by Barry B. Burtis D.V.M.
It was now the beginning of day two of hospitalization for little George, not yet 72 hours since his owners had first noticed him unwell. George is the "cute as a button", 11 week old, black Pug puppy whose story I began to relate in my last column. He had just tested positive for parvovirus. Veterinarians try to remain optimistic and focus on the knowledge there is much we can do to help patients with this disease. Still, it is a sobering, formidable diagnosis to confront. We know there is much to do as we try to help the sick pet and worried owners understand what is happening. Sadly, not all endings are happy ones. The next few days, for George, would be very critical.
It is now almost 30 years since canine parvovirus infection first occurred in 1978. The virus did not exist before that time. It is believed that this is a disease caused by a virus of the cat or some other animal that adapted itself to be able to infect dogs. Suddenly then, within weeks, the disease had spread around the world and dogs were dying from it on every continent. As we hear about SARS, Ebola virus and Avian influenza the parvo story provides a terrifying example of the threat such diseases pose in our world.
I can still vividly recall the difficulty of dealing with the outbreak of a brand new disease. When it first emerged, dogs of all ages could be infected. However, then, as it remains to this day, puppies were most at risk. For some time it seemed that every week brought in new cases of this dreaded disease. Veterinarians were trying to learn the cause of this epidemic of illness, what we could do to best treat dogs affected with the disease and if there was any way to prevent other dogs from developing it. It is certainly my hope that neither dogs nor any other animal species, including humans, have to go through such an experience in the future.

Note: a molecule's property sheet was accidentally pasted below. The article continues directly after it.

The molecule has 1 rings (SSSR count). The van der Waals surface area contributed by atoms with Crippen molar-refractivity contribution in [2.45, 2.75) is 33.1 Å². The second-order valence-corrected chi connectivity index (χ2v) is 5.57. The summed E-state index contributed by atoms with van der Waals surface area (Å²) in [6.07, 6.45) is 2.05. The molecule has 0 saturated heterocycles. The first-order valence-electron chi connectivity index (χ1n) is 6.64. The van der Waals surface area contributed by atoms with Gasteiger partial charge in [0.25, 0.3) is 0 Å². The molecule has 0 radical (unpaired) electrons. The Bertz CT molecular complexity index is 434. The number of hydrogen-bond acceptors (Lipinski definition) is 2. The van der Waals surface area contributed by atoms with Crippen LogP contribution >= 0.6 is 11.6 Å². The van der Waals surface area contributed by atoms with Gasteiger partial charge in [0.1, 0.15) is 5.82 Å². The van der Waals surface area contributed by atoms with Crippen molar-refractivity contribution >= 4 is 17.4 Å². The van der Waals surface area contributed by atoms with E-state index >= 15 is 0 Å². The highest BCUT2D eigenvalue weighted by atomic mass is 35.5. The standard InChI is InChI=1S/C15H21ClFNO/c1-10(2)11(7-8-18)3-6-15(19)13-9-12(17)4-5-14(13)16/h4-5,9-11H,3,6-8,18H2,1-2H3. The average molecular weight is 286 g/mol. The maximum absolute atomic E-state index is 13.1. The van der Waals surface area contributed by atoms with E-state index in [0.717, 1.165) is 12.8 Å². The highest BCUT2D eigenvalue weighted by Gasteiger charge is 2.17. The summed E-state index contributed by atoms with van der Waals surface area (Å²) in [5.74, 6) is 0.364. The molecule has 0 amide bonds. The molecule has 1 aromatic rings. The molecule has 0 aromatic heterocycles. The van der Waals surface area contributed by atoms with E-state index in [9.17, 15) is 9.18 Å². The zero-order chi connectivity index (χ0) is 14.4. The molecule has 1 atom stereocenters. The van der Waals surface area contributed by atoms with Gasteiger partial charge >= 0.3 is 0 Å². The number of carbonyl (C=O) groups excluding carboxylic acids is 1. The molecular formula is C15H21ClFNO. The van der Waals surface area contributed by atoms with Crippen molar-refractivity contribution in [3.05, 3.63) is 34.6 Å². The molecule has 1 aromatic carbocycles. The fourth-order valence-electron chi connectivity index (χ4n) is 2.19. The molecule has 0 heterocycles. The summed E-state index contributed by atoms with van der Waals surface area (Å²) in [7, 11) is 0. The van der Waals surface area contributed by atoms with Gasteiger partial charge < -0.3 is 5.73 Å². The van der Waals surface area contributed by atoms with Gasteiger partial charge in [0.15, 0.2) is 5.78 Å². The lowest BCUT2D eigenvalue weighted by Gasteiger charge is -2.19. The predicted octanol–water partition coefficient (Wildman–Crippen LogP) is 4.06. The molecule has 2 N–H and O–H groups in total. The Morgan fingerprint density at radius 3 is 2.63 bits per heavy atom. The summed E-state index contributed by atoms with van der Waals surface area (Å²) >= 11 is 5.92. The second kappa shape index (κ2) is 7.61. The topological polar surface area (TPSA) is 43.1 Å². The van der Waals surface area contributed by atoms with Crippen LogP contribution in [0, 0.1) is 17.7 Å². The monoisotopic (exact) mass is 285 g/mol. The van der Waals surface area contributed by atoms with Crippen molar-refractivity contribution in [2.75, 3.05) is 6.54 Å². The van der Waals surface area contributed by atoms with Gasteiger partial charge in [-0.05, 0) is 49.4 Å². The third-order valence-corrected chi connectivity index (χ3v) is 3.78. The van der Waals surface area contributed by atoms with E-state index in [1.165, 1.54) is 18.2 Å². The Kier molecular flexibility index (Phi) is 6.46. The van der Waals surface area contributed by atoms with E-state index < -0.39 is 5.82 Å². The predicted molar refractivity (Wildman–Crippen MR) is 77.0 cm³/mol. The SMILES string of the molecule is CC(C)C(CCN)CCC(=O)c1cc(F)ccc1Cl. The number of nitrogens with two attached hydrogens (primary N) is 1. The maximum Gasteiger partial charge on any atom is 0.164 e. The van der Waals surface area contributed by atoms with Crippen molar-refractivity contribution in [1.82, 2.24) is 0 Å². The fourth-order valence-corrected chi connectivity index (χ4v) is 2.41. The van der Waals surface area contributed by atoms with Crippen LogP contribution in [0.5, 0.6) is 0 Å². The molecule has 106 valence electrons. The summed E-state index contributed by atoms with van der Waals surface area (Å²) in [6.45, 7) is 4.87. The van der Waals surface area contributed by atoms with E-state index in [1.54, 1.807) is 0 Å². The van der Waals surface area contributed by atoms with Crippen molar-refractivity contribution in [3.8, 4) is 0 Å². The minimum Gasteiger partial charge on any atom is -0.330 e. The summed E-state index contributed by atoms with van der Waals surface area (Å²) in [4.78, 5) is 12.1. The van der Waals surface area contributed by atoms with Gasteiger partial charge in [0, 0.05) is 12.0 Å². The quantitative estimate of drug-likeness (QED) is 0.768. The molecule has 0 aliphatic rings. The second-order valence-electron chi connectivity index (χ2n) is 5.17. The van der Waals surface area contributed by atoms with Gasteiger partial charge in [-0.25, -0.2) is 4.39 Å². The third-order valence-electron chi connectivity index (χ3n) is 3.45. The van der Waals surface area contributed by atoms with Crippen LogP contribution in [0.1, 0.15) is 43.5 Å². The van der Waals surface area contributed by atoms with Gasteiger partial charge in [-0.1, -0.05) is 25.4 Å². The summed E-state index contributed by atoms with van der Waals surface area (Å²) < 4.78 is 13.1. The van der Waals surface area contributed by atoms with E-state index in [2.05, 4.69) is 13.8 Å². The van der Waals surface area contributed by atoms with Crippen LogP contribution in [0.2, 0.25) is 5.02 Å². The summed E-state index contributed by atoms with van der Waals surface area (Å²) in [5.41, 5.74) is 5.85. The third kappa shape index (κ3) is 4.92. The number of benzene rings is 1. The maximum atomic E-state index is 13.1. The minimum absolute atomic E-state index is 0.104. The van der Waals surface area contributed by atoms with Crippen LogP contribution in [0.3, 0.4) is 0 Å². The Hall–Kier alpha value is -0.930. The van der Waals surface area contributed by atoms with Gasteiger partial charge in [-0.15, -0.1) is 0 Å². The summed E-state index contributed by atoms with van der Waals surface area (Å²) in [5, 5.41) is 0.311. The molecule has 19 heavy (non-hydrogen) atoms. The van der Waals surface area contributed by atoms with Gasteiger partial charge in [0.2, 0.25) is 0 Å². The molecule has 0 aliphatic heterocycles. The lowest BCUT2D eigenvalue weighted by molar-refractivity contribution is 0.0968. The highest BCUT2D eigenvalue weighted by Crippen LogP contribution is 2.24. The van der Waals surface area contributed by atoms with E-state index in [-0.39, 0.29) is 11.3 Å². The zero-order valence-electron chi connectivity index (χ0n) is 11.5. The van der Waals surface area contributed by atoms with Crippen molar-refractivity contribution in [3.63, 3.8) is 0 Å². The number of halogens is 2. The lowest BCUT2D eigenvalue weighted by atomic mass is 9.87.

Today, we know the best approach to dealing with parvo is the prevention of the disease in the first place. Vaccination has been able to drastically reduce the incidence of the disease. Modified live virus vaccines are recommended for best protection. It is recommended that puppies be vaccinated, minimally, at 6, 9 and 12 weeks of age. Interference from maternal antibody is the main reason for vaccine failure. This happens when a mother who has protection against the virus, in the form of antibodies, herself, passes this protection on to her puppies. This protection in the puppy will run out when it is between 6 - 18 weeks old. If mom's protection is still present when it is vaccinated, it can interfere with the puppy developing long lasting protection of its own. For this reason, some veterinarians recommend the initial vaccine protocol be extended until 22 weeks of age, especially for high risk breeds to develop parvo. Rottweilers, Doberman pinschers, pit bulls, Labrador retrievers, German shepherds, English springer spaniels and Alaskan sled dogs are considered such breeds.
It is not known for certain but maternal antibody interference may have been the reason that even though George had received two vaccines before he became ill, he still fell victim to the disease.
There are certain hallmarks in current recommended treatments for individuals with parvovirus infection. Hospitalization for intensive therapy and supportive care will improve survival. Nursing care will be of utmost importance. Intravenous fluid therapy is the mainstay of treatment. The activity of affected puppies should be restricted. Attention to diet is critical. Food and water may need to be withheld to control prolonged vomiting. Special diets to provide nutritious, bland, easily digestible food should be used as feeding is gradually introduced to the recovering patient. Vigilant observation for any complications of the disease, are important. Finally, a number of medications may be necessary. These would include drugs to control vomiting and to relieve nausea, antibiotics to combat bacterial infection, analgesics to control pain, and anthelmintics to treat parasites.
George was hospitalized for 4 days as he was treated for his infection. He was a brave, well-behaved, charming little fellow. It was indeed a happy day for all concerned when he greeted his owners with jubilant face licks and wiggled his little bottom out the door, homeward bound again. A few more days of attentive care at home and then everyone relaxed, knowing George had won his battle with parvovirus.